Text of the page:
A loft conversion and ground floor extension to a Victorian terraced house bring in light and frame views of the neighbouring park
The clients wanted to stay in their Victorian home but wanted to improve the connection to their surrounding landscape. Achieving this connection was realised through increasing light levels into the house through doubling the size of the existing kitchen by extending into the shady, under-used side return, and converting the loft into a master bedroom suite to enjoy views over the parkland beyond – a rare privilege in zone 2.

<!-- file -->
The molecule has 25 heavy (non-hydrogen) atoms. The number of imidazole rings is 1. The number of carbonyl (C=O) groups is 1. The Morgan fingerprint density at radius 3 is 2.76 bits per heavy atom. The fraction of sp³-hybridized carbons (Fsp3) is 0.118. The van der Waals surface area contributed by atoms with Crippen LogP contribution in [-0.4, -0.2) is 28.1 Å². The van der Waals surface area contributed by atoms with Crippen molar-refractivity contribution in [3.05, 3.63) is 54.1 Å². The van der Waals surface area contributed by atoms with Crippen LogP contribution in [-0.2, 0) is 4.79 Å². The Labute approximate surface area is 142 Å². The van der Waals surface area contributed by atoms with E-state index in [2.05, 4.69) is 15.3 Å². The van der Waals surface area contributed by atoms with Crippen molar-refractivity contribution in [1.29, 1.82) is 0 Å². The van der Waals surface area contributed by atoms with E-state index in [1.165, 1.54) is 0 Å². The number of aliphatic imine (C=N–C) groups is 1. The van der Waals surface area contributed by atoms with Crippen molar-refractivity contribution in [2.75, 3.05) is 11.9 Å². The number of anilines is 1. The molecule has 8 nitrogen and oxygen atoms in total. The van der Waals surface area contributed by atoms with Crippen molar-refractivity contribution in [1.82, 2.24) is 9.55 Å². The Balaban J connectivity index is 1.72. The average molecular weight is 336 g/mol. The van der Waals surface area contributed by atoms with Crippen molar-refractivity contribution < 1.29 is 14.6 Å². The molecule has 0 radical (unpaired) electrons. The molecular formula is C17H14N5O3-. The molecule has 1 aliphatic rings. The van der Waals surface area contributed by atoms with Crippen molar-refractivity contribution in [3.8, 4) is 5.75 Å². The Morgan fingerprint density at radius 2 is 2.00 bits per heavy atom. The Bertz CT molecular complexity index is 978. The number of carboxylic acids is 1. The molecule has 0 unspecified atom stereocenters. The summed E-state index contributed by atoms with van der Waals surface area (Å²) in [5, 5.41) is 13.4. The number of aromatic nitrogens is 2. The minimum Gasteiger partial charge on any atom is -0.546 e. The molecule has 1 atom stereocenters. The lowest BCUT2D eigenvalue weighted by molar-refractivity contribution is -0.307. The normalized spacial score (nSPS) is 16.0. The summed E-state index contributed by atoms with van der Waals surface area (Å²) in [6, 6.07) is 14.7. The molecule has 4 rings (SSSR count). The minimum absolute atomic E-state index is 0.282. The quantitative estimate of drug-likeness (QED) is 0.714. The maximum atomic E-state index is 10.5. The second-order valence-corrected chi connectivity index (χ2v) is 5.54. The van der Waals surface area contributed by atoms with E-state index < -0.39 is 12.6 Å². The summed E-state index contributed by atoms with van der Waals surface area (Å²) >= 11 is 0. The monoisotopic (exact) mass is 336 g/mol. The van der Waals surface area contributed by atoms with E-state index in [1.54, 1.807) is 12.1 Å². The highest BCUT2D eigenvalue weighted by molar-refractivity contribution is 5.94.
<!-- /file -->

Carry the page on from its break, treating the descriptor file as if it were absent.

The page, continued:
The brief was for contemporary and lightweight additions to bring in light, while preserving the original building’s period features. The introduction of a side extension creates a light-filled, open plan kitchen/dining room under a glass roof, with a pivoting door set for generous access to the rear garden. The new roof is planted with native British meadow flowers and grasses, which improves the view and environmental credentials. A brick pamment floor is laid in a herringbone pattern in the kitchen/dining room to match the brick patio outside – to create a sun-soaked courtyard effect. The two original reception rooms were combined to form a spacious living room with a new hardwearing engineered oak floor but the original pine boards were salvaged and re-laid in the loft. The original floorboards are also exposed on the upper floors and the staircase that perfectly replicates the slim handrail and fine spindles of the existing Victorian stairs extended up to the converted loft. The converted loft houses a generous master bedroom suite with the salvaged floor boards laid diagonally to emphasise the angular nature of this space. The pallet has been kept neutral and understated which means that all attention is focused on views of the adjacent park through the wall of floor-to-ceiling pivoting glazing set – bringing the openness of parkland seamlessly into their inner London home.